*Remark 3.3. * The statement of the above theorem also has relevance in the dense case (supported by the condition that there are no dominant vertices). We remark that in the sparse case there is an exceptional set comprising low degree vertices. Authors of [14] prove equivalences of quasirandom properties for the core of the graph (the vertex set deprived of the exceptional set). Using the modularity spectrum of this core, the above theorem remains valid for it.

*Proof of Theorem 3.1. *We use the notations in Lemma 2.2’s proof. Let , . For short, , , , and . With the notations and ,
Using the spectral decomposition and the fact that , we can write (3.2) as
where and is the expansion of and in the orthonormal basis with coordinates and , respectively.

By Lemma 2.2, for all :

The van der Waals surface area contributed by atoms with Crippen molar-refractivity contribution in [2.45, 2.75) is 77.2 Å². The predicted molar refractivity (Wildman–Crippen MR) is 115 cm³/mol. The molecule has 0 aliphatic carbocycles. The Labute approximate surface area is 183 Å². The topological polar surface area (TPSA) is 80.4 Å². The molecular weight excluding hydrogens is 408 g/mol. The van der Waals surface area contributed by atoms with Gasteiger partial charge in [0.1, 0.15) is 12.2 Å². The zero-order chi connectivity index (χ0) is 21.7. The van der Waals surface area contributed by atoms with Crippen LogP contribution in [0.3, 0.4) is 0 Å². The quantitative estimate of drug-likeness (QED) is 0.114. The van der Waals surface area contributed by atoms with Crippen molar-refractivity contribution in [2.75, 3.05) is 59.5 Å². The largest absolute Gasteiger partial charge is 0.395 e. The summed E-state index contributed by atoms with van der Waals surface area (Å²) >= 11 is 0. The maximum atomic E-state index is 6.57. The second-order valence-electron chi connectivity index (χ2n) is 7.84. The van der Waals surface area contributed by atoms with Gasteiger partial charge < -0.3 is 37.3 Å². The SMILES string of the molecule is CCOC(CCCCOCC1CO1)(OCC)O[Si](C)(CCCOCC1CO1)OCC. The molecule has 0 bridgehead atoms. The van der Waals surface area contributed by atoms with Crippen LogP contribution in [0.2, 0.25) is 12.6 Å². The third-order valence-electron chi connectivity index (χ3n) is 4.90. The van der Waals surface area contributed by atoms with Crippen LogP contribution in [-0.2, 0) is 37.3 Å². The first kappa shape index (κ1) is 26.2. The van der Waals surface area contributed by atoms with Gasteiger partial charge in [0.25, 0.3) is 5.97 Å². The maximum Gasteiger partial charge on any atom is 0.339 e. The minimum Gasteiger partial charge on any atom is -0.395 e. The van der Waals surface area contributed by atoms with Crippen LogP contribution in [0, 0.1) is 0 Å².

that is also applicable to the special two-partition satisfying the postulates. Hence, is governed by the spectral norm of the normalized modularity matrix. In [11], as a by-product of the proof of (2.6) it came out that to get the partition , the coordinates of should be divided into two parts at the median, hence and are approximately equal to (the approximation is good for large if the underlying graph does not have dominant vertex-weights). Further, the estimation
also follows. This applies to the case. In the case, the optimum is obtained by minimizing the 2-variance of the coordinates of the transformed eigenvector for which the following relation—like (2.6)—can be proved:
and the optimum cut-point of the coordinates is also not far from the median. Summarizing, , where .

Therefore, (3.3) can be estimated from above with
As for the second term, .

Using the Cauchy-Schwarz inequality, the last term can be estimated from above with
since , and , . The first term is reminiscent of an equation for the coordinates of orthogonal vectors. Therefore, we project the vectors , onto the subspace . In fact, , therefore . The vector can be decomposed as